Keechelus Lake is just east of Hyak and the trail follows its western shoreline. The snow has just melted but trilliums already line the trail.
State Parks has built four backcountry campgrounds along the trail from Rattlesnake Lake to Lake Easton. For $12 per night you get a picnic table, a graveled level spot for a tent, and a tastefully painted outhouse, complete with confusing grammar on what the toilet seats are capable of doing.
I pass on the established campgrounds and ride eastward into the dusk.
I see a bicyclist in the distance. She is on a regular touring bicycle and bumping along the gravel surface in what seems to me considerable discomfort on the skinny tires. She assures me with a smile that she is enjoying her ride. She is the only other cyclist I encounter who is out for anything other than a day ride. I don’t inquire too much about her destination for the night because I know that women have to deal with safety issues that old guys like me can pretty much disregard. It is profoundly unfair to women.
I continue on and find myself a wide spot along the Yakima River to call home for the night.
This puts me a few miles west of Cle Elum and within easy striking distance of a proper coffee shop for the morning.
The old railroad station at South Cle Elum has been lovingly restored by volunteers and supported by various funding sources. The large brick building next to the station was the electrical power facility for the early trains. Yes, the Chicago, Milwaukee, St. Paul and Pacific Railroad actually used electric engines along some of the route from Chicago to Tacoma.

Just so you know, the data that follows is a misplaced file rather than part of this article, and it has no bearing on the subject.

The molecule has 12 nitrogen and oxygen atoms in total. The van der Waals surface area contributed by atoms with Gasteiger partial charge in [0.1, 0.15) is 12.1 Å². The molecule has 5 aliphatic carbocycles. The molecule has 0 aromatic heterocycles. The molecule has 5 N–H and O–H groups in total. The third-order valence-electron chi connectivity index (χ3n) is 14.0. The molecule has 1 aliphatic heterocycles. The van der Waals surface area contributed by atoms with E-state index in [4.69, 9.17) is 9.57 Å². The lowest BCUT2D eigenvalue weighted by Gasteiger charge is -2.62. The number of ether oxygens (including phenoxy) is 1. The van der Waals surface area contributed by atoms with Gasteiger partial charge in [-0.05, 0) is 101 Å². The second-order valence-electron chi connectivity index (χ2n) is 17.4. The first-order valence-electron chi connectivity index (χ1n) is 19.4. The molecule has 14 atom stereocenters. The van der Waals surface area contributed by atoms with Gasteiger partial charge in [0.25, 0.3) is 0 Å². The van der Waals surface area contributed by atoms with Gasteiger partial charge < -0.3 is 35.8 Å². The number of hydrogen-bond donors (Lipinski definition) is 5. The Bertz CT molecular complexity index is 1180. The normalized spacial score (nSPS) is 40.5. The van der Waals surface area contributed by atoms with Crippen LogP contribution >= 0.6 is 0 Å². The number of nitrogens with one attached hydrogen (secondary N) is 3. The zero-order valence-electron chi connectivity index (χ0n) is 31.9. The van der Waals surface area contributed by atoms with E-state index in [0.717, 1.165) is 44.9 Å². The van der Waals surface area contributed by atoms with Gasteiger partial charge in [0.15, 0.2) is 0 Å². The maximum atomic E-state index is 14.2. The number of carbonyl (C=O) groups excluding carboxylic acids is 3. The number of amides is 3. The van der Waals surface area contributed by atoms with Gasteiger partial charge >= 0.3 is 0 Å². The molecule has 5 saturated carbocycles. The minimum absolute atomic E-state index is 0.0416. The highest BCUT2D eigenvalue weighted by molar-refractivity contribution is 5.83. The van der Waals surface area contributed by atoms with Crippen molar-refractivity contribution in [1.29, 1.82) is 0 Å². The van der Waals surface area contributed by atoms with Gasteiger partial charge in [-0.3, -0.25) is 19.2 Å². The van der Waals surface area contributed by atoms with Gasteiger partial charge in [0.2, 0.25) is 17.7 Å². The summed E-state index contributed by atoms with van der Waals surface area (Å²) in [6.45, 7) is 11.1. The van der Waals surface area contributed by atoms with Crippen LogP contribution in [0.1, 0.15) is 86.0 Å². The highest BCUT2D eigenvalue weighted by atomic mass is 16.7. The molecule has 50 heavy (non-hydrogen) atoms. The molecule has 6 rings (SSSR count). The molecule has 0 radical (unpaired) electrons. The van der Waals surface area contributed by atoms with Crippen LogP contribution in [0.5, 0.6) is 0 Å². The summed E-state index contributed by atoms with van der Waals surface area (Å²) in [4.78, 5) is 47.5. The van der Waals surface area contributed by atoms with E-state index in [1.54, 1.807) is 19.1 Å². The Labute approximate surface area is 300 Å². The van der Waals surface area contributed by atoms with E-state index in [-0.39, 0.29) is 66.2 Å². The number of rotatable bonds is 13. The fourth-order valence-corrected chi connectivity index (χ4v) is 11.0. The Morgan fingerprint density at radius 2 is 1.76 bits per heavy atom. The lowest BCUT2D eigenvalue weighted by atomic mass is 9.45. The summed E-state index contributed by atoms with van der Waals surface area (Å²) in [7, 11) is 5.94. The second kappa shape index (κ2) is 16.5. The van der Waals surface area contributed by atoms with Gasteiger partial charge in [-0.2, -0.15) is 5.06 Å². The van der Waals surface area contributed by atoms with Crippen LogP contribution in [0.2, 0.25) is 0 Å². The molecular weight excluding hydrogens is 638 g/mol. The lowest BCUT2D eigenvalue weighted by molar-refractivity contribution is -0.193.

I detour to the north a few miles to Cle Elum and find a coffee shop with decor and atmosphere to match my historic-minded mood. The coffee is much better than what the railroad construction laborers probably had as they hacked their way through the mountains with pick axes and dynamite. The 60 miles I had ridden so far was easy effort in comparison to what they endured.
A few miles east of Cle Elum the trail dives under Interstate 90 and leaves it (and its noise) behind. The trail follows a more confined reach of the Yakima River free of much human influence. For next 12 miles the surrounding conifer forests above and the corridor of riparian hardwoods below sing in tune.
This section has a couple of tunnels. I start through the first tunnel confident that the light at the end is sufficient to get me through. But it is false light. Halfway through I can’t see anything that might have fallen from the ceiling or the bears curled up for a morning nap. I fumble for my headlamp.
Exiting from the canyon, the Yakima River spreads out widely and much of its flow is diverted for crops. The crops are relatively low value and the water is wastefully applied through flood irrigation. The Yakima is an important salmon and steelhead river and it pains me to see its water wasted in such a fashion. Nevertheless, the old railroad towns of Thorp, Ellensburg, and Kittitas would barely exist today without the farming.
I cross the Yakima River for the last time and head towards Ellensburg. Now the railroad grade is straight and bordered by wetlands created by the flood irrigation.
I weave through Ellensburg with a goal of finding the Iron Horse Brewery. Iron Horse is the actual name used for the John Wayne Trail west of the Columbia River. It is the Iron Horse State Park and the John Wayne Trail threads through its corridor. Clear?
It is only mid-morning so the brewery and pub is closed. Bad timing.
I ride through the historic section of Ellensburg and it is tastefully restored and dense with businesses. This is a college town so it has a feeling of diversity. I hear that the university has a program in craft beer making. Maybe it is time for me to consider a second career.
Thorp passess by without me noticing and I enter Kittitas. Here, the railroad station is painted the colors of the restrooms along the trail (that is a good thing). But the station is in dire need of repair.